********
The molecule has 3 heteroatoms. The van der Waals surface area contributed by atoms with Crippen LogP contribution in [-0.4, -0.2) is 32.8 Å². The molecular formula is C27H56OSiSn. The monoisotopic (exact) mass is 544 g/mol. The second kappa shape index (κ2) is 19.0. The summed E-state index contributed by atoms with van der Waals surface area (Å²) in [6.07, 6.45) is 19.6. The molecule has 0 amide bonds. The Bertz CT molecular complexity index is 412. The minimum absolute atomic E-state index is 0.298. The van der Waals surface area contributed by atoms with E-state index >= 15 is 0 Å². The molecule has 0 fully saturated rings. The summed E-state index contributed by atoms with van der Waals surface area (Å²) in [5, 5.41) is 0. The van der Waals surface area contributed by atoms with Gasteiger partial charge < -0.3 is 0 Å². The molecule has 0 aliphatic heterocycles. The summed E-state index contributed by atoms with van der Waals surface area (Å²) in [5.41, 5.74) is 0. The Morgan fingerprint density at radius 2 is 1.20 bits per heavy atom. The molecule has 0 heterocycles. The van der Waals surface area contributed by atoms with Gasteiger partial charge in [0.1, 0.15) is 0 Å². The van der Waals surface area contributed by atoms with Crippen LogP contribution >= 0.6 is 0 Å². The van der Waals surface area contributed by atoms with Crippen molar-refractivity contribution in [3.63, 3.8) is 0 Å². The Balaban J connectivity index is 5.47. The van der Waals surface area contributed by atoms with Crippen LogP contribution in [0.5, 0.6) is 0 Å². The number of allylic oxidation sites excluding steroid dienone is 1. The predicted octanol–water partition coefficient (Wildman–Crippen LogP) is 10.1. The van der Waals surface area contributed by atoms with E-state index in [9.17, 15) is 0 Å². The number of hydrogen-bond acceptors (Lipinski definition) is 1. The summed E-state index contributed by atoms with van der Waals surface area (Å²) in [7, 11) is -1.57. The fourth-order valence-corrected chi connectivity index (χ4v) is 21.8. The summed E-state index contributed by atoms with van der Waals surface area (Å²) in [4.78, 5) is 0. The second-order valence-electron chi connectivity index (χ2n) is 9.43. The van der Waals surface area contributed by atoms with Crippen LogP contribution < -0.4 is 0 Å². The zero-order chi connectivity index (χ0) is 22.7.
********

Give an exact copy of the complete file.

The molecule has 3 heteroatoms. The van der Waals surface area contributed by atoms with Crippen LogP contribution in [-0.4, -0.2) is 32.8 Å². The molecular formula is C27H56OSiSn. The monoisotopic (exact) mass is 544 g/mol. The second kappa shape index (κ2) is 19.0. The summed E-state index contributed by atoms with van der Waals surface area (Å²) in [6.07, 6.45) is 19.6. The molecule has 0 amide bonds. The Bertz CT molecular complexity index is 412. The minimum absolute atomic E-state index is 0.298. The van der Waals surface area contributed by atoms with E-state index >= 15 is 0 Å². The molecule has 0 fully saturated rings. The summed E-state index contributed by atoms with van der Waals surface area (Å²) in [5, 5.41) is 0. The van der Waals surface area contributed by atoms with Gasteiger partial charge < -0.3 is 0 Å². The molecule has 0 aliphatic heterocycles. The summed E-state index contributed by atoms with van der Waals surface area (Å²) in [5.41, 5.74) is 0. The Morgan fingerprint density at radius 2 is 1.20 bits per heavy atom. The molecule has 0 heterocycles. The van der Waals surface area contributed by atoms with Gasteiger partial charge in [0.1, 0.15) is 0 Å². The van der Waals surface area contributed by atoms with Crippen LogP contribution >= 0.6 is 0 Å². The van der Waals surface area contributed by atoms with Crippen molar-refractivity contribution in [3.63, 3.8) is 0 Å². The Balaban J connectivity index is 5.47. The van der Waals surface area contributed by atoms with Crippen LogP contribution in [0.5, 0.6) is 0 Å². The number of allylic oxidation sites excluding steroid dienone is 1. The predicted octanol–water partition coefficient (Wildman–Crippen LogP) is 10.1. The van der Waals surface area contributed by atoms with E-state index in [9.17, 15) is 0 Å². The number of hydrogen-bond acceptors (Lipinski definition) is 1. The summed E-state index contributed by atoms with van der Waals surface area (Å²) in [7, 11) is -1.57. The fourth-order valence-corrected chi connectivity index (χ4v) is 21.8. The summed E-state index contributed by atoms with van der Waals surface area (Å²) in [4.78, 5) is 0. The second-order valence-electron chi connectivity index (χ2n) is 9.43. The van der Waals surface area contributed by atoms with Crippen LogP contribution < -0.4 is 0 Å². The zero-order chi connectivity index (χ0) is 22.7.